Since COVID-19 reached the United States in early 2020, the financial situation of millions of Americans has deteriorated, even as a number of the nation’s wealthiest saw their fortunes increase by billions of dollars.
When census data covering the period affected by the pandemic is released, the U.S. poverty rate, which was 12.3% in 2019, would likely be higher. In some historically impoverished metropolitan areas that were reportedly affected disproportionately by the virus, the poverty rate is likely to rise even more. This may also mean that wealthier cities may have weathered the crisis better than the nation as a whole and would not see as significant an increase, if at all, in their poverty rates.
To determine the metros with the lowest poverty rates in the nation, 24/7 Wall St. reviewed one-year estimates of the percentage of people who live below the poverty line in each metropolitan area from the U.S. Census Bureau’s 2019 American Community Survey.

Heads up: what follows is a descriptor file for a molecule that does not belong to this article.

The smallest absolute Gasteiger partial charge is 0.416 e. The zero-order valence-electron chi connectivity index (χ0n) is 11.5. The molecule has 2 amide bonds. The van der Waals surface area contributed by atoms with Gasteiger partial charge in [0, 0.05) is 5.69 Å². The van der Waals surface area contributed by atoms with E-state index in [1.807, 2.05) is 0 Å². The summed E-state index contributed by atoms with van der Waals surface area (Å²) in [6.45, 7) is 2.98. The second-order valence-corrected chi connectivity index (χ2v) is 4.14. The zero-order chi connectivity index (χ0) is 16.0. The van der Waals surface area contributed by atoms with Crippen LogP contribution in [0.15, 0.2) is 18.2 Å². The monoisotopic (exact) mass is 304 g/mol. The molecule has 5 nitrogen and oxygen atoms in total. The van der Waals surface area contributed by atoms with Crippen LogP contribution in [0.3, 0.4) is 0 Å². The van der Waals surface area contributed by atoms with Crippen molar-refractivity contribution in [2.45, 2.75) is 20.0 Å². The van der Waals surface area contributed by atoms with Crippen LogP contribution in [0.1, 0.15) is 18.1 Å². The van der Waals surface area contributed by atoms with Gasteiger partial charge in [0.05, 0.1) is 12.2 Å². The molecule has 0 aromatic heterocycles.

For reference, the Department of Health and Human services sets the official poverty threshold at an annual income of no more than approximately $26,000 for a family of four.
In comparison to the 12.3% national poverty rate in 2019, the 50 metros on this list have poverty rates of less than 10% and as low as 5.2%.
The metro areas with the lowest poverty can be found all across the country. The 50 metros on this list with the lowest poverty rate are in 23 different states. Wisconsin and California are tied in having the most metro areas on this list, with six each.
While poverty rates do not correspond perfectly with median incomes, counties with higher poverty rates tend to have lower incomes. They also tend to have higher shares of residents receiving Supplemental Nutrition Assistance Program benefits, formerly known as food stamps.
Click here to see the metros where the fewest people live below the poverty line.
Click here to see our detailed methodology.
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